Dr. Ali Ghahary is a family physician who practices at Brentwood Medical Clinic in Burnaby, British Columbia.
His responsibilities include caring for patients with problems ranging from simple infections to chronic kidney failure.
Dr. Ghahary also supports patients with mental health challenges by recommending appropriate medication, and facilitating their connection with clinical psychologists.
Dr. Ghahary obtained his B.Sc. in Medicine and M.D. (with honors in research) at the University of Alberta. He subsequently completed his residency specializing in family medicine at McGill University in Montreal, Quebec. His credentials also include Certificate of the College of Family Physicians (CCFP) and Licentiate of the Medical Council of Canada (LMCC).
Dr. Ghahary proudly gives back to the community by supporting organizations such as the ALS Society of Canada and Grind for Kids. Outside of work, he is also interested in technology and gadgets, film and media (including script writing and acting), fitness (such as weightlifting, skiing, biking, and kiteboarding), travel, food, and music.
Learn more about Dr. Ghahary at https://alighahary.ca
What does the road look like to becoming a doctor? What struggles did you find along the way?
“I excelled academically, and was admitted to medical school very early. I got in after two years, which is quite rare. Most people get in after four years. I was around 19 or 20, and everyone in my class was 24 or 25. However, it was quite challenging, and far more difficult than I was expecting. Also, things have changed a lot since I attended medical school. Back then, it was extremely competitive and evaluations were based on marks. In fact, my class was the last year they did it that way — the next year, they switched to pass-fail.
“As for making the transition from school to practicing, I would suggest that aspiring physicians who are going to start medical school, or who are already attending medical school, appreciate that while marks and competence are important, people who have the highest grades do not automatically make the best doctors. What makes a great doctor is the ability to explain things to patients with clarity and compassion. And I am not just talking about treatment plan details or things of that nature. Even when there is nothing that a patient needs to do or change, the best doctors explain why.
“I also think that sometimes patients can misunderstand why their physician may seem to be rushing things along. For starters, it must be acknowledged that the healthcare system itself, as it is currently structured and implemented, is not necessarily conducive to a high-quality interaction dynamic. The problem is rooted in demographics. A patient who sees his or her physician is naturally going to want to cover a lot of ground, because they know they cannot come back in two days.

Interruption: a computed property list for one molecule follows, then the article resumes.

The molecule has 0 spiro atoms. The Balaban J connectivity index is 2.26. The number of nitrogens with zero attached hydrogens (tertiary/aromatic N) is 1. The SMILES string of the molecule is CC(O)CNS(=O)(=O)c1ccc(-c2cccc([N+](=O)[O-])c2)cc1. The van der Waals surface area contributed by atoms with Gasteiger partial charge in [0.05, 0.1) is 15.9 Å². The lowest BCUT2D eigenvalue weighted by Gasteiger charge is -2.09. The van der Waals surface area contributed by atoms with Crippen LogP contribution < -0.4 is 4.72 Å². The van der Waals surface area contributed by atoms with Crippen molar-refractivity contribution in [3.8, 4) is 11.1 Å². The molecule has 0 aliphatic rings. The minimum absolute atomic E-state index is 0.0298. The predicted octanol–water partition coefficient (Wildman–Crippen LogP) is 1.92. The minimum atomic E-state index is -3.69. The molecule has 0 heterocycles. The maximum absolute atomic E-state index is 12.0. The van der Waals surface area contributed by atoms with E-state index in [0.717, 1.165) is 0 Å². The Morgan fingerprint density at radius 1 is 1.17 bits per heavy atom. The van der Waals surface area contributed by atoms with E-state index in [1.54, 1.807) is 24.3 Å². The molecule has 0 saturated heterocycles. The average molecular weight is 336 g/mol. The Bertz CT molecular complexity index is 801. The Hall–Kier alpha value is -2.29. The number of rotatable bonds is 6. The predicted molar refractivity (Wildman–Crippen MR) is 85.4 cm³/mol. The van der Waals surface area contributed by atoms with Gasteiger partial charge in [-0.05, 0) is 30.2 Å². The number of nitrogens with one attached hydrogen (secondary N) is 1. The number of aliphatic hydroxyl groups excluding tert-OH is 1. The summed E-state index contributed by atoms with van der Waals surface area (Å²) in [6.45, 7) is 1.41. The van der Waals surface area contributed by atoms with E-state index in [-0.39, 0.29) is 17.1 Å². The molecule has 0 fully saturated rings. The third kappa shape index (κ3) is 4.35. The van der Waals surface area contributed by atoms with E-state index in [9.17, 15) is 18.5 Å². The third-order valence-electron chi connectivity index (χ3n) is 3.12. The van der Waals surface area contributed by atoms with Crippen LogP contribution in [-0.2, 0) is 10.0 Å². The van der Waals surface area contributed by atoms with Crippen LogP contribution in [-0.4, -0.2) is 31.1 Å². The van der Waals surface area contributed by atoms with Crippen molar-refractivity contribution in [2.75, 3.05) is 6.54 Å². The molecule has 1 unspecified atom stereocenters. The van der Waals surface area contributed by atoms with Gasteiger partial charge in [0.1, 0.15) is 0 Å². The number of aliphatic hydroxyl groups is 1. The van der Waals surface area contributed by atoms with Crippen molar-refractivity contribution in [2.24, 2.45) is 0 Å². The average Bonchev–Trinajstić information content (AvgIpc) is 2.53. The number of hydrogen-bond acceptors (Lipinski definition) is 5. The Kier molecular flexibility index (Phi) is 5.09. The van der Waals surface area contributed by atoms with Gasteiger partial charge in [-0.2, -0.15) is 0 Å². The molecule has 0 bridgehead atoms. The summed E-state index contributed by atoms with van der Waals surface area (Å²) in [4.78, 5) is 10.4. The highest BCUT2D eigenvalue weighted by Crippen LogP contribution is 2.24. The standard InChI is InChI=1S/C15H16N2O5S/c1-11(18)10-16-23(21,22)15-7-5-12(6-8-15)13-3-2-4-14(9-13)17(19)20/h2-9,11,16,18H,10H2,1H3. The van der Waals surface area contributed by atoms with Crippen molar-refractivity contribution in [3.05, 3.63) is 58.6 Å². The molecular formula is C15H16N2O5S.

“In a similar sense, some patients are quite determined to check a lot of boxes during each appointment with their physician, because they need to maximize the opportunity. In turn, their physician is compelled to work faster — sometimes at the cost of their bedside manner — not because they are impatient or pushy, but because they are truly trying to respond to their patient’s demands. As you can see, this dynamic really doesn’t serve patients or physicians well. I could elaborate on what I think the root problems and potential solutions are, but then we would be here for another few hours at least!”
What advice do you have to those struggling in residency, especially during COVID-19?
“Struggling in residency is an unfortunate rite-of-passage, but it is obviously different during COVID-19 and there are different kinds of challenges and dynamics. The advice I would give is to have a strong support system, and to be as flexible as possible. For example, when I was in medical school I had planned on going into surgery, but then pivoted to family medicine when the former path was no longer a viable option. Looking back, I can see that it really was a blessing in disguise. I love family medicine and cannot imagine doing anything else. Sometimes it is not our actions, but our responses, that really shape our lives and futures in very positive ways.”
Any mentors in your career that have helped you along the way or given good advice to follow through with?